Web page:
Fasten your seat belts: this post is a bit “earthy”.
Regular readers know that I’ve spent a lot of my career with a day job in financial services, and that late last year my entire team was politely shown the door due to a merger.
I got a great severance package, including the services of a blue chip outplacement firm. Outplacement, for those who don’t know, provides job search services and office facilities to laid-off corporate executives.
This is my first round (and probably last, although I’ve learned not to say “never”) through outplacement. All in all, I’m pleasantly surprised.
Some of my fellow clients set themselves up in offices at outplacement and report to the work of job search work every day. This firm provides also support to people who are buying and starting their own businesses. I mainly show up for meetings, since I have a good office setup at home.
So while I’m in the process of starting a small management consulting practice (which I’m sure will make the pages of this blog as time goes on) I’m also meeting with professionals who have looked at my business plan, and a group of other laid-off executives who are starting their own businesses. It is a huge blessing to have this support!
That said, the New York office of this fine business is stuffed to the gills with out-of-work finance professionals.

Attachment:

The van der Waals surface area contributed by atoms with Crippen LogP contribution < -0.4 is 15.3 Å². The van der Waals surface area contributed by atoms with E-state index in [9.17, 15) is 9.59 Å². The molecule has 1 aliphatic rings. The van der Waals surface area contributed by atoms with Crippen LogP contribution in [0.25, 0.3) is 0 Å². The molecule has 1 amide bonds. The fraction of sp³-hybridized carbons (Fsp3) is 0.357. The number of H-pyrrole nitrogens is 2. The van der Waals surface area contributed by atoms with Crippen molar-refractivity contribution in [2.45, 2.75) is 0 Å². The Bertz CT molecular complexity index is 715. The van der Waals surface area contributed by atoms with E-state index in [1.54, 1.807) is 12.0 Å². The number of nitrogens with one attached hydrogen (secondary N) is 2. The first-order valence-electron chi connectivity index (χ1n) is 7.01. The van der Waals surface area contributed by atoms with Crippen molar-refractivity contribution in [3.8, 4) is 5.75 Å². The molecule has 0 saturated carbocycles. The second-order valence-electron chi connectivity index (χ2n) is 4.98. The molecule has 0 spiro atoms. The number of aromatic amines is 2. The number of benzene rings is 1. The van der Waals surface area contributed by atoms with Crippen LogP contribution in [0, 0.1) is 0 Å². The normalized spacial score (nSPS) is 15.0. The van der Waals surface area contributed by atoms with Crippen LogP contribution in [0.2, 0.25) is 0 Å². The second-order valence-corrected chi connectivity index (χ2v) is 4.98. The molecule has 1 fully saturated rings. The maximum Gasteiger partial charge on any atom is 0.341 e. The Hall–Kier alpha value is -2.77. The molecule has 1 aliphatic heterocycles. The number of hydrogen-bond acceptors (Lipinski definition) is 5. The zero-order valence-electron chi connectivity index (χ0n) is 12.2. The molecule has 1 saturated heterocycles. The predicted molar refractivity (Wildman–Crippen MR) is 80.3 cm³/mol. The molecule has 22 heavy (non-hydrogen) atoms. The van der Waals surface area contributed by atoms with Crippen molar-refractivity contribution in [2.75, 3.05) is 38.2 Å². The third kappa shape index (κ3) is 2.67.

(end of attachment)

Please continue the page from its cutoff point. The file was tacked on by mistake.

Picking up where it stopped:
The other day, I went in for a meeting, and and there was no toilet paper in the ladies room. Not a spot. And while I’ve seen worse situations in public restrooms (even here in the “first world”, although things like this week’s airline imbroglio is another nail in the coffin of “first world” status for the US, as far as I’m concerned, but I digress), the waste baskets were overflowing, the soap dispensers were empty.
Two or three women were in various stages of exiting of the ladies room as I was walking in. None of them warned me about the lack of, um, amenities. Nor did they (apparently) report the issue.
(Doesn’t this violate some kind of girl code? Or is the world of job search so dog eat dog that even our most primal agreements are out the window?)
At any rate, I noticed. Having cleaned bathrooms in a small business, I had no problem asking the receptionist for supplies. There was a bit of a production, a flurry of phone calls and flagging people down. I would up with two half rolls of toilet paper, and the information that this had happened the day before, too.
That evening, I wrote a very ladylike note to the head consultant, and got a slightly harried, almost appropriately horrified, and appreciative response.
The place is overwhelmed with volume.
One of the outplacement consultants reported that one Gigantically Large Financial Services Institution (GLFSI) was sending executives in to outplacement with one hand — and hiring in other outplacement clients in with the other.
Um, it took me about a year to figure out how to get things done at the gigantic global financial institution I just left. Wouldn’t it make sense for GLFSI to keep people in the fold*?
Do institutional knowledge and the relationships that people build up by virtue of working in these firms have value?
Rhetorical question. Of course they do. The real question is, why is this not seen, and valued by the current marketplace?
Seeing this value isn’t just some floofy sustainability practice: it is good business.
*(NB: this wouldn’t have applied to my situation — due to the merger there was very little hiring going on. And it was time for me to move on, and I did so gratefully!)